This was all thrilling in itself. But then I noticed something that truly took me aback. Two male Winter Moths, apparently 'in copulation', their nether parts fixed together in what looked like an attempted mating. I have not been able to track down any evidence of same-sex sexual behaviour in this species, nor indeed in any UK moth species, though there is evidence for various non-UK Lepidoptera (as there is for many taxa). I'm still doing the research on this, and there's several plausible explanations on the table, but there seems to be support for me writing this up somewhere - so I'll say no more now, but simply tease you with a photo.
A couple of excursions to north Norfolk were enjoyable this week. The unseasonal Barred Warbler at Wiveton was usually out of sight, and otherwise high (20m!) up in the canopy - having clearly not read the Barred Warbler manual - but did once venture briefly down to head height, where I got some pleasing shots in a fruiting Spindle.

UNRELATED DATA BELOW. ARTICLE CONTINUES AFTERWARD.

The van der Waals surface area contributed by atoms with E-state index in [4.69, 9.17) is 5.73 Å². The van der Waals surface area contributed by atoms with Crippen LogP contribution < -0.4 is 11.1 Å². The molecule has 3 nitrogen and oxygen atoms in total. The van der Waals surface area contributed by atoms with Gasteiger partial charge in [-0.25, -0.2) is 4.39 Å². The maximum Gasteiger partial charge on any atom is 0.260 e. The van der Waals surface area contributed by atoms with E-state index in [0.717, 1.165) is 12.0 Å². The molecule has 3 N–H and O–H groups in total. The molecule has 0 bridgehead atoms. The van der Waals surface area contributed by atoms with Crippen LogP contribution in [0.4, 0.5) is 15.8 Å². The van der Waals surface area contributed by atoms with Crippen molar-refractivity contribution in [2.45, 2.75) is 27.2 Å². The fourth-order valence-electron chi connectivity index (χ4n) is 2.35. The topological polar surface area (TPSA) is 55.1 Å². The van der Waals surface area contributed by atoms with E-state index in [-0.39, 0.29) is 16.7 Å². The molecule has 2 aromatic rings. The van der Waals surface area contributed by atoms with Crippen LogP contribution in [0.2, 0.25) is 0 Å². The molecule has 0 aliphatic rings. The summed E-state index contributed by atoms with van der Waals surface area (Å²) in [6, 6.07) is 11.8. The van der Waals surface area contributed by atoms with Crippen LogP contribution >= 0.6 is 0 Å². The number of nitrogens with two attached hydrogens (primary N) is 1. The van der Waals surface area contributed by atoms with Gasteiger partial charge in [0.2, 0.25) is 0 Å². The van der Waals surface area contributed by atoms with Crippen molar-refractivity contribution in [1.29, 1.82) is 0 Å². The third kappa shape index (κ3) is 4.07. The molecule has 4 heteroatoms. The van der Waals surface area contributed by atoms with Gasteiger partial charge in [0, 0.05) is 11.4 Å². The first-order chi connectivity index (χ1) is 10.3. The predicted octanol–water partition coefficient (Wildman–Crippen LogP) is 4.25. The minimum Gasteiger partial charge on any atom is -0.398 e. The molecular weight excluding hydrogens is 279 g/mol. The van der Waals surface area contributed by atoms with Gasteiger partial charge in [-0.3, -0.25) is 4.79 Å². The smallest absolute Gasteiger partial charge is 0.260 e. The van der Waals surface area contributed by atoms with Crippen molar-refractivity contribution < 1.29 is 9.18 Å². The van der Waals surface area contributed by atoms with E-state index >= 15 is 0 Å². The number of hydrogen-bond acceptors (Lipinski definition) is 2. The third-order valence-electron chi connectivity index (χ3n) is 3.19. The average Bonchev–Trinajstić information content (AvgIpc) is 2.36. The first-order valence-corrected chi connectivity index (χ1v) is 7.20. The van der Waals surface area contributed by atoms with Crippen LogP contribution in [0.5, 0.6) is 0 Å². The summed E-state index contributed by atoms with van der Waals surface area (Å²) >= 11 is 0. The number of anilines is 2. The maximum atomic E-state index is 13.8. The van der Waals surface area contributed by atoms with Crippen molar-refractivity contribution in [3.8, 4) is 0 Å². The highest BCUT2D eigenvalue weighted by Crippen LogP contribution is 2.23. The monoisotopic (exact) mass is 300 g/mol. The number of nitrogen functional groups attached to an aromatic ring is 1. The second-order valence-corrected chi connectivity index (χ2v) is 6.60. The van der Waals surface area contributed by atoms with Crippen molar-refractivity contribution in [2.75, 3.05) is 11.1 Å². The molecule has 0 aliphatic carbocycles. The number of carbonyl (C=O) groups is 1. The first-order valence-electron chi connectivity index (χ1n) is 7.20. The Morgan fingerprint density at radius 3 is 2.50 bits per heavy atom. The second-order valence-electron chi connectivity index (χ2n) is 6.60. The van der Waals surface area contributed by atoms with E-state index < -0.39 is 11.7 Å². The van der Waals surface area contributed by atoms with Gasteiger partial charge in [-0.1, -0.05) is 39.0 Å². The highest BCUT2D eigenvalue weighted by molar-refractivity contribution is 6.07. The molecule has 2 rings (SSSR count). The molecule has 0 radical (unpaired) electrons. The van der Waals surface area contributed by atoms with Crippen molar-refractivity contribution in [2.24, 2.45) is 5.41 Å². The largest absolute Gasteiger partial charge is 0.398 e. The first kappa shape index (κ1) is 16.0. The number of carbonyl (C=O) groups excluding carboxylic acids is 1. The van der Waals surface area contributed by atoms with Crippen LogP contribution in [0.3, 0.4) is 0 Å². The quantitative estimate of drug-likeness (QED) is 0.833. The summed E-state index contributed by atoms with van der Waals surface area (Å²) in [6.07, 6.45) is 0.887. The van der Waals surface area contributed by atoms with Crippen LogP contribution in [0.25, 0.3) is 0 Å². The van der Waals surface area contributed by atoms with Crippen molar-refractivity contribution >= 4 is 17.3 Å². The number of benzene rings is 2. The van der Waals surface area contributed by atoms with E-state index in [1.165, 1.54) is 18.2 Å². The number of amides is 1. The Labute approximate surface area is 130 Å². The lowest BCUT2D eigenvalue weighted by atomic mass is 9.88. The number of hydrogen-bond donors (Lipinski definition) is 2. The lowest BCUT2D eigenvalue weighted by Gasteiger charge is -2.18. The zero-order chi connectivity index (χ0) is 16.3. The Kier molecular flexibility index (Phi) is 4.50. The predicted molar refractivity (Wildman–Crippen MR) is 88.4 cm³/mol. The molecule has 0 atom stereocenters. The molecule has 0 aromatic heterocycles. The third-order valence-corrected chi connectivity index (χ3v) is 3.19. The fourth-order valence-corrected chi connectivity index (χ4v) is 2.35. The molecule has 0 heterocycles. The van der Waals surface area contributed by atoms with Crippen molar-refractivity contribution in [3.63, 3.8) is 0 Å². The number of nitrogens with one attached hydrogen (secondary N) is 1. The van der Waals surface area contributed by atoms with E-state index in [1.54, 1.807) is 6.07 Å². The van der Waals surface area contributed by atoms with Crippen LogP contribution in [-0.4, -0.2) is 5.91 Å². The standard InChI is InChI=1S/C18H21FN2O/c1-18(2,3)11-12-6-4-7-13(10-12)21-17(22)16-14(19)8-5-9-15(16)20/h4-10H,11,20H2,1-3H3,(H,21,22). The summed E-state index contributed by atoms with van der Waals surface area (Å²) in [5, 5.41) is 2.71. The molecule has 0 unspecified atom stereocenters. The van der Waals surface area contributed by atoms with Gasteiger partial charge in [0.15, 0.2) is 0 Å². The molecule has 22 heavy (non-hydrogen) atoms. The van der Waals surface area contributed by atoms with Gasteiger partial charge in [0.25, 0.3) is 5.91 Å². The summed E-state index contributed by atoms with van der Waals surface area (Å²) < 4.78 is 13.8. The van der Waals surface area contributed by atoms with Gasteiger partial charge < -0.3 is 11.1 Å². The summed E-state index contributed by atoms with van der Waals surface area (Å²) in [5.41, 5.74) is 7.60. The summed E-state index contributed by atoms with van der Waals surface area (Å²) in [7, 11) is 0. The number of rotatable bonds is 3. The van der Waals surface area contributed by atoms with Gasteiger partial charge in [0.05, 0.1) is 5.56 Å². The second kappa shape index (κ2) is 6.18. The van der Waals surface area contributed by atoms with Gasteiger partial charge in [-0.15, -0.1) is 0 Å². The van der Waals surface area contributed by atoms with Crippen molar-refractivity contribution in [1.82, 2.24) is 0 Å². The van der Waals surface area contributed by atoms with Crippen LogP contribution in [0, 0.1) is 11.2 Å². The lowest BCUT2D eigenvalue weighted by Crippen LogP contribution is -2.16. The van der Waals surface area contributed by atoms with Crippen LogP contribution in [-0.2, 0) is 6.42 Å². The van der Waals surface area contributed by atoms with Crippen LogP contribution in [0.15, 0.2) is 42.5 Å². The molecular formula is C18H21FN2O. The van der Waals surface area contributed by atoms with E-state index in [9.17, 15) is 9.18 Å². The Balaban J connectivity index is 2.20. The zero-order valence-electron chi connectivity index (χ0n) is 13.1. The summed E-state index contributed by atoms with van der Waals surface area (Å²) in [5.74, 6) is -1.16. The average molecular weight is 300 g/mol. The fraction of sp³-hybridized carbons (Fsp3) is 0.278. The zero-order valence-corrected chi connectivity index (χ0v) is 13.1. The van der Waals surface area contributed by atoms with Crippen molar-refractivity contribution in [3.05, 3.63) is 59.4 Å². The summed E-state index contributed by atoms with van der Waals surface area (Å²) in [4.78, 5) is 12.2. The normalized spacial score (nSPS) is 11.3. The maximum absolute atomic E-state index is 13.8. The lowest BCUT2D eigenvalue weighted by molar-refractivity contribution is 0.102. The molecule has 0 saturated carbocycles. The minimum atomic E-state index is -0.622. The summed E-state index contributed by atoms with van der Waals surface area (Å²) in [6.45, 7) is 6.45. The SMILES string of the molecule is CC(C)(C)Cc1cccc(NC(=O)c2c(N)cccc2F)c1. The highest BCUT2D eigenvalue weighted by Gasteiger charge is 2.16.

Last week, I popped to a local woodland while my daughter did her cricket training (parents aren't allowed to watch, due to COVID restrictions). As hoped, it was full of Winter Moths. I estimated around 1,500 males on the 20 trees I checked. Half of the trees were ribboned with a hundred, and two hundred decorated three trees with bunting. There were plenty of mating pairs, all of which were located by spotting males facing downwards (a trick I learn last year). I watched one female crawl up a trunk while conjoined with a male, pulling him a long on her long, strong legs. I watched another pair take flight when I disturbed them, the male carrying the stubby-winged, flightless female with him.
I also had a fun day out helping with the Wildlife Travel Norfolk tour. I was due to be assistant leader throughout the whole thing, but sadly the appearance of COVID in our house forced some difficult decisions. The clients enjoyed Iceland Gull, 46 Snow Buntings and Otter at Cley, while Holkham harboured four Shore Larks (we couldn't find the fifth!), Slavonian Grebe and Great Northern Diver (plus the rare Sea Buckthorn Bracket fungus and Dune Waxcaps), before Pink-footed Geese thickened the sky after dusk as they whiffled into roost.